Co-published by Fast Company
My young father’s blue-collar jobs were his escalator into California’s middle-class. The rising cost of living has put an end to such opportunities.
My friend, mentor and colleague, Rev. James Lawson, calls our economic system “plantation capitalism.” Lawson was the nonviolent strategist for Martin Luther King Jr. during the civil rights movement and the key figure in the desegregation of Nashville. His reference, of course, pulls forward the image of enslaved field workers in the Old South.
The image chafes in my mind. Yes, slavery, but today’s workers are not slaves. They are not the landless peasants or sharecroppers that emancipated slaves were forced to be. They are not the low-level, below-the-standard-wage employees that Southern blacks became when they migrated to the steel cities of the North. They are not second-class citizens isolated into segregated neighborhoods and limited to menial jobs.
Except, there is a growing body of evidence showing that this is exactly what a majority of workers of all colors is becoming. Between 1965 and 2011, while the top 10 percent gained an inflation-adjusted annual income increase of $116,000,
Lawsuits alleging wage and hour violations are on the rise, but a case currently before the Supreme Court could tilt the balance of power toward employers in wage theft cases.
The Supreme Court heard oral arguments in Symczyk v. Genesis Healthcare Corp. on Monday; the American Prospect summarizes the details of the case:
The case involves a lawsuit filed by Laura Symczyk, who alleged that Genesis Healthcare had committed wage theft against her and her co-workers. According to Symczyk, Genesis routinely docked the pay of workers (including herself) for lunch breaks that were not taken. Reflecting the strength of her claim, Genesis offered her $7,500 plus associated fees to settle. Symczyk, however, rejected the offer, believing that she was suing not just for herself but for her co-workers. She wanted time for her lawyers to determine if her case could be brought as a class-action suit,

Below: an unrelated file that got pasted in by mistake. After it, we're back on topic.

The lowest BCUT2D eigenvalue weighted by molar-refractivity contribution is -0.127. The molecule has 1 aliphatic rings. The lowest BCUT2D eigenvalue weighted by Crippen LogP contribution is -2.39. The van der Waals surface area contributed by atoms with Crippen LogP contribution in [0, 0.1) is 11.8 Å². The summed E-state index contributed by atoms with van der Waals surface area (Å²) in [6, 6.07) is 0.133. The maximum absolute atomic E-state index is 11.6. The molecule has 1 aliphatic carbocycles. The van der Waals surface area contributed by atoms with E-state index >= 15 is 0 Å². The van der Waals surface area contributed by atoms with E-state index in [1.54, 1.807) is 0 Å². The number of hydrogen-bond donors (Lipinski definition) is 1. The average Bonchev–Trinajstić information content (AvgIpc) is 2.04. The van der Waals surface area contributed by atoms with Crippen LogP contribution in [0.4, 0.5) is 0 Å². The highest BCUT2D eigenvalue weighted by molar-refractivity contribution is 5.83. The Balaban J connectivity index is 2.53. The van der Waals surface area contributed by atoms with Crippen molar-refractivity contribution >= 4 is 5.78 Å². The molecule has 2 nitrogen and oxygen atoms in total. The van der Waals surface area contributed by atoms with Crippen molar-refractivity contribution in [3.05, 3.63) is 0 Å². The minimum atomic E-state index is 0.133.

There is little disagreement that consumer spending is a critical driver of American economic growth. The recession that began in 2007, while precipitated by the meltdown in the financial sector, is at root a crisis of aggregate demand. The halting recovery has been punctuated by disappointing monthly job reports and—just as important—by gloomy predictions from the Conference Board’s monthly survey of consumer confidence. Even business surveys admit (here and here) that anemic consumer demand (not “job-killing regulations”) is holding back new job creation and economic recovery.
Yet, despite worries about sagging consumer confidence and shrinking paychecks, business leaders seem unconcerned about the declining standard of living of middle-class America, or about the growing number of American families slipping into poverty. Over the last generation, wages for middle-class workers haven’t budged, while compensation for corporate executives and owners is reaching stratospheric levels.
(This post first appeared on the Drucker Exchange, a daily blog produced by the Drucker Institute at Claremont Graduate University. It appears here with permission.)
The man who proved Karl Marx wrong was, according to Peter Drucker, American management expert Frederick Taylor.
Taylor had the insight that factory workers could be made more productive through improvements in technology and management—rather than merely through longer, harder hours. What’s more, those workers could share in the fruits of growth.
“Without Taylor, the number of industrial workers would still have grown fast, but they would have been Marx’s exploited proletarians,” Drucker wrote in The New Realities. “Instead, the larger the number of blue-collar workers who went into the plants, the more they became ‘middle class’ and ‘bourgeois’ in their incomes and their standards of living.”
For the past 30 years,